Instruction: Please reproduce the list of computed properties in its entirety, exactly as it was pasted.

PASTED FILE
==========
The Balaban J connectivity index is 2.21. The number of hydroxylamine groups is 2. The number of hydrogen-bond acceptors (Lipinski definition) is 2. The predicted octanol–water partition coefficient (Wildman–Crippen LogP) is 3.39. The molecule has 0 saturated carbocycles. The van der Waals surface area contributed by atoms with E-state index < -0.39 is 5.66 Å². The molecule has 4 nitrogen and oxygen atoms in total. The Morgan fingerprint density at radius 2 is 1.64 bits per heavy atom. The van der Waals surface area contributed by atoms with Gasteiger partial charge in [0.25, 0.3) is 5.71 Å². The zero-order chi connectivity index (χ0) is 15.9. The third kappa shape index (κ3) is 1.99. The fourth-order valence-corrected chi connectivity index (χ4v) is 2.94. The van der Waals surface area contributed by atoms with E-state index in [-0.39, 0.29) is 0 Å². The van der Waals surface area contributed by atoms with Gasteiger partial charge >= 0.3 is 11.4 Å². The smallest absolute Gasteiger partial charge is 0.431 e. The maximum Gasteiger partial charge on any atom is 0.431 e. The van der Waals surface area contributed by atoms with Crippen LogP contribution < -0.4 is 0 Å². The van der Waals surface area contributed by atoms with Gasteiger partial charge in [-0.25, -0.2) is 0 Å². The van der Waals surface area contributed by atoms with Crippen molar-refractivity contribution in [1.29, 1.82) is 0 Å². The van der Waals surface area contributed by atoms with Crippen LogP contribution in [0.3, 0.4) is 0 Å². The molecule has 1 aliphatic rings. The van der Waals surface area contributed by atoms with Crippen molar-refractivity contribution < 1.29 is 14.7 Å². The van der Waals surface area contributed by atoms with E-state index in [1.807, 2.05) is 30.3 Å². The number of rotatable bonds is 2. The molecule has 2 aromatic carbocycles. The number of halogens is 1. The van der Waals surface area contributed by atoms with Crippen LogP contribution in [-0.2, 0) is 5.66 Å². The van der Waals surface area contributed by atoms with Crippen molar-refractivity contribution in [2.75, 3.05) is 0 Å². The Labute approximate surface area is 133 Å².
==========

The Balaban J connectivity index is 2.21. The number of hydroxylamine groups is 2. The number of hydrogen-bond acceptors (Lipinski definition) is 2. The predicted octanol–water partition coefficient (Wildman–Crippen LogP) is 3.39. The molecule has 0 saturated carbocycles. The van der Waals surface area contributed by atoms with E-state index < -0.39 is 5.66 Å². The molecule has 4 nitrogen and oxygen atoms in total. The Morgan fingerprint density at radius 2 is 1.64 bits per heavy atom. The van der Waals surface area contributed by atoms with Gasteiger partial charge in [0.25, 0.3) is 5.71 Å². The zero-order chi connectivity index (χ0) is 15.9. The third kappa shape index (κ3) is 1.99. The fourth-order valence-corrected chi connectivity index (χ4v) is 2.94. The van der Waals surface area contributed by atoms with E-state index in [-0.39, 0.29) is 0 Å². The van der Waals surface area contributed by atoms with Gasteiger partial charge >= 0.3 is 11.4 Å². The smallest absolute Gasteiger partial charge is 0.431 e. The maximum Gasteiger partial charge on any atom is 0.431 e. The van der Waals surface area contributed by atoms with Crippen LogP contribution < -0.4 is 0 Å². The van der Waals surface area contributed by atoms with Gasteiger partial charge in [-0.25, -0.2) is 0 Å². The van der Waals surface area contributed by atoms with Crippen molar-refractivity contribution in [1.29, 1.82) is 0 Å². The van der Waals surface area contributed by atoms with Crippen LogP contribution in [0.3, 0.4) is 0 Å². The molecule has 1 aliphatic rings. The van der Waals surface area contributed by atoms with Crippen molar-refractivity contribution < 1.29 is 14.7 Å². The van der Waals surface area contributed by atoms with E-state index in [1.807, 2.05) is 30.3 Å². The number of rotatable bonds is 2. The molecule has 2 aromatic carbocycles. The number of halogens is 1. The van der Waals surface area contributed by atoms with Crippen LogP contribution in [-0.2, 0) is 5.66 Å². The van der Waals surface area contributed by atoms with Crippen molar-refractivity contribution in [2.75, 3.05) is 0 Å². The Labute approximate surface area is 133 Å².